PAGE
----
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  • Topic: TS and the Criminal justice System

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    • October 10, 2010 5:18 PM BST
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      Trans people may come into contact with the criminal justice system

      As victims of crime (in particular, hate crime), witnesses or as suspects
      or offenders.
      UK research indicates that around 62% to 73% of trans people have
      experienced harassment or violence because they were identified as
      trans. This included verbal abuse, threatening behaviour, physical
      assault and sexual assault. Poorer trans people were more likely to
      experience violence. Some research29 also suggests that trans people
      are over-represented in prisons but it is not clear why.

      All criminal justice agencies need to ensure that they consider the needs
      of trans people regardless of whether they are victims, witnesses or a
      perpetrator of crime.
      It would be particularly important for criminal justice agencies to ensure
      that their policies and practices comply with their equality and human
      rights obligations with regard to:
      • Addressing trans people appropriately to ensure that it is always done
      using people’s acquired or preferred gender, for example ensuring
      that police officers taking witness statements have clear guidelines
      on how best to address a person who is ambiguously gendered.
      • Communicating with others in relation to a case involving trans
      people to ensure that their right to privacy is maintained at all times,
      for example when considering disclosing information to other criminal
      justice agencies, when communicating with family members and
      employers, when reporting a case to the media, or when talking to
      other prisoners.
      • Searching trans people in a dignified way, for example if it is possible,
      to accommodate the detainee’s request to be searched by an officer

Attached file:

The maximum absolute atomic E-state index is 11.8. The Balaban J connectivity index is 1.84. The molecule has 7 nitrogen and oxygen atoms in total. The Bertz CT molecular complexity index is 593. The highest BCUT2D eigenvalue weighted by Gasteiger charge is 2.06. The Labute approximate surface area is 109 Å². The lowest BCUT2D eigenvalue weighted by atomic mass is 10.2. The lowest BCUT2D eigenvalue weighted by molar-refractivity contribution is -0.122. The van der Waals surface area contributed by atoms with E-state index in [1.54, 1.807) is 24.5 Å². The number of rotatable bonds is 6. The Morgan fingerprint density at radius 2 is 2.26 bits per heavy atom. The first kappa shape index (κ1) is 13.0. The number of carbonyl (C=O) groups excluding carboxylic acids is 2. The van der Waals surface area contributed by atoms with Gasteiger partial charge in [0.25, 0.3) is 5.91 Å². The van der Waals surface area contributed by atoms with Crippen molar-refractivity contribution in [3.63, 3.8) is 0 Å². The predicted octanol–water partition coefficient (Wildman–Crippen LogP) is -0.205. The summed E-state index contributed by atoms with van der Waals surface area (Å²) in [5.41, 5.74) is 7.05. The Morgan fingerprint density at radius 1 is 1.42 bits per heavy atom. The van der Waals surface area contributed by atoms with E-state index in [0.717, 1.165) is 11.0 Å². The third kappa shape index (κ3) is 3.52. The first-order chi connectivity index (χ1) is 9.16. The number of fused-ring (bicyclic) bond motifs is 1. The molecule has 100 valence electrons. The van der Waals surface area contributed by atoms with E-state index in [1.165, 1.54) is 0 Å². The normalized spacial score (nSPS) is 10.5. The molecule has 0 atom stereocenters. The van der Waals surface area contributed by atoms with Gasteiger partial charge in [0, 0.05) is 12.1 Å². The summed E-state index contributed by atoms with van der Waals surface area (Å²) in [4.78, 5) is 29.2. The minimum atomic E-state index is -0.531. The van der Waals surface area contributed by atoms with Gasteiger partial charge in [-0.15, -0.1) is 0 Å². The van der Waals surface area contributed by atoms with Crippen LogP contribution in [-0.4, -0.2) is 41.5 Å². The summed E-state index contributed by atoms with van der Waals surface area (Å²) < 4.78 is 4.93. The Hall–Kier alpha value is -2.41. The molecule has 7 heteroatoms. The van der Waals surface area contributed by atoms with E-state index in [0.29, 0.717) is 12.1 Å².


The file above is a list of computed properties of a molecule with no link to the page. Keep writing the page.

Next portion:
of their choice.
      • Facilitating for trans people to continue or start the gender
      reassignment process, for example allowing trans people to attend
      court in appropriately gendered dress without comment, ensuring
      prompt access to medical services to maintain continuity of gender
      reassignment treatment.
      • Housing trans suspects or offenders to ensure that they are not put
      at risk of transphobic hate crime and that their right to privacy is
      maintained at all times, for example ensuring that trans people are
      placed in a bail hostel facility appropriate to their gender role or
      allowing personal bodily privacy when showering for those serving
      a custodial sentence, while avoiding their complete isolation.
      Trans people as victim or witness of crime
      As the Equality and Human Rights Commission Trans Research Review
      highlights, despite the research suggesting that a high proportion of
      trans people experience hate crime, much of it may go unreported.
      Underreporting seems to arise from a lack of trust in police or from the
      fear that pursuing a prosecution may necessitate the disclosure of one’s
      gender identity, which may have negative consequences.

      One of the main issues faced by trans people when interacting with
      the police as victims or witnesses of crime relates to disclosing their
      previous name as it also discloses their previous gender. It is important
      for police forces to have clear guidelines on how to do this in a sensitive
      way, for example by ensuring that such questions are not asked
      in public.
      Police forces also need to consider the need to have clear policies in
      place with regard to addressing trans people, particularly those trans
      people who look ambiguously gendered.

      The concerns that trans people have regarding privacy and dignity are
      heightened further if involved as witnesses or victims of crime in the
      prosecution process. For example, many will simply not report that they
      have been victims of transphobic hate crime as the nature of the crime
      would involve outing themselves as trans. If they are living permanently
      in their preferred gender role, they may well be afraid of their
      neighbours, employer, faith community or others discovering they are
      trans. If they are not living permanently in their preferred gender role and
      have not disclosed their status to their partners, spouses or employer,
      they may be afraid of losing their home, their marriage or their job.
      Trans people can also feel particularly vulnerable in appearing in court
      as witnesses or victims of crime. Some fear that this might place them at
      risk of future harassment and discrimination from others in their
      community (from the local journalists to their neighbours or employers).
      Others, particularly those who appear in court as victims of trans hate
      crime might fear reprisals from their attacker and/or associates.
      To assist with fair treatment, the interests of justice and the best quality